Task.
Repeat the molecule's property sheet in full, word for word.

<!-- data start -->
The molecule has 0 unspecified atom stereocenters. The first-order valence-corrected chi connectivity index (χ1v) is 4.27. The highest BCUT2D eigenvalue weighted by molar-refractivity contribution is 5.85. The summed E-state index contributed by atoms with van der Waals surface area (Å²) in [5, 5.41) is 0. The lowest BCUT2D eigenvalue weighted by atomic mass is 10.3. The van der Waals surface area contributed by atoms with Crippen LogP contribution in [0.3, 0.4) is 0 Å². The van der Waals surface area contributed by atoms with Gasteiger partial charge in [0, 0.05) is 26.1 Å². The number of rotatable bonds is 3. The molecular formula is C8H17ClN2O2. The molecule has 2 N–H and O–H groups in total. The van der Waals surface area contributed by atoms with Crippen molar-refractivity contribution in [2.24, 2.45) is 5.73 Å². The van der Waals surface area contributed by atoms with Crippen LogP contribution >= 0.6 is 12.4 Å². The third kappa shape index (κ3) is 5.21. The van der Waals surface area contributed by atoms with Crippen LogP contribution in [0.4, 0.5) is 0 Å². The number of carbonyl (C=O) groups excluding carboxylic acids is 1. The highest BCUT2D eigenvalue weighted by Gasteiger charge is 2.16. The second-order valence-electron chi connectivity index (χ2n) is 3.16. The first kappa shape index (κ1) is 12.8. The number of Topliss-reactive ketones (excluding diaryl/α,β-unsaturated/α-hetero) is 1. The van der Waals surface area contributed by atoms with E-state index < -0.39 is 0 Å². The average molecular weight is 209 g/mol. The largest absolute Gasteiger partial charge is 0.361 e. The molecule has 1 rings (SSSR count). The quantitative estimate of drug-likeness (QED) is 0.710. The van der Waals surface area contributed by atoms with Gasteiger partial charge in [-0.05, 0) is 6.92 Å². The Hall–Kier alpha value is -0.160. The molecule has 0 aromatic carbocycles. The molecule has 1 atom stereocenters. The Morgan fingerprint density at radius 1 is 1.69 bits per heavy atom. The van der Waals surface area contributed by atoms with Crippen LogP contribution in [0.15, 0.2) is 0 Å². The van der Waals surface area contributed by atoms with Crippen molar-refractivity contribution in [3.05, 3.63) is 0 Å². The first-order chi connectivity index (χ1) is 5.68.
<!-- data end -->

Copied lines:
The molecule has 0 unspecified atom stereocenters. The first-order valence-corrected chi connectivity index (χ1v) is 4.27. The highest BCUT2D eigenvalue weighted by molar-refractivity contribution is 5.85. The summed E-state index contributed by atoms with van der Waals surface area (Å²) in [5, 5.41) is 0. The lowest BCUT2D eigenvalue weighted by atomic mass is 10.3. The van der Waals surface area contributed by atoms with Crippen LogP contribution in [0.3, 0.4) is 0 Å². The van der Waals surface area contributed by atoms with Gasteiger partial charge in [0, 0.05) is 26.1 Å². The number of rotatable bonds is 3. The molecular formula is C8H17ClN2O2. The molecule has 2 N–H and O–H groups in total. The van der Waals surface area contributed by atoms with Crippen molar-refractivity contribution in [2.24, 2.45) is 5.73 Å². The van der Waals surface area contributed by atoms with Crippen LogP contribution >= 0.6 is 12.4 Å². The third kappa shape index (κ3) is 5.21. The van der Waals surface area contributed by atoms with Crippen LogP contribution in [0.4, 0.5) is 0 Å². The number of carbonyl (C=O) groups excluding carboxylic acids is 1. The highest BCUT2D eigenvalue weighted by Gasteiger charge is 2.16. The second-order valence-electron chi connectivity index (χ2n) is 3.16. The first kappa shape index (κ1) is 12.8. The number of Topliss-reactive ketones (excluding diaryl/α,β-unsaturated/α-hetero) is 1. The van der Waals surface area contributed by atoms with E-state index < -0.39 is 0 Å². The average molecular weight is 209 g/mol. The largest absolute Gasteiger partial charge is 0.361 e. The molecule has 1 rings (SSSR count). The quantitative estimate of drug-likeness (QED) is 0.710. The van der Waals surface area contributed by atoms with Gasteiger partial charge in [-0.05, 0) is 6.92 Å². The Hall–Kier alpha value is -0.160. The molecule has 0 aromatic carbocycles. The molecule has 1 atom stereocenters. The Morgan fingerprint density at radius 1 is 1.69 bits per heavy atom. The van der Waals surface area contributed by atoms with Crippen LogP contribution in [0.15, 0.2) is 0 Å². The van der Waals surface area contributed by atoms with Crippen molar-refractivity contribution in [3.05, 3.63) is 0 Å². The first-order chi connectivity index (χ1) is 5.68.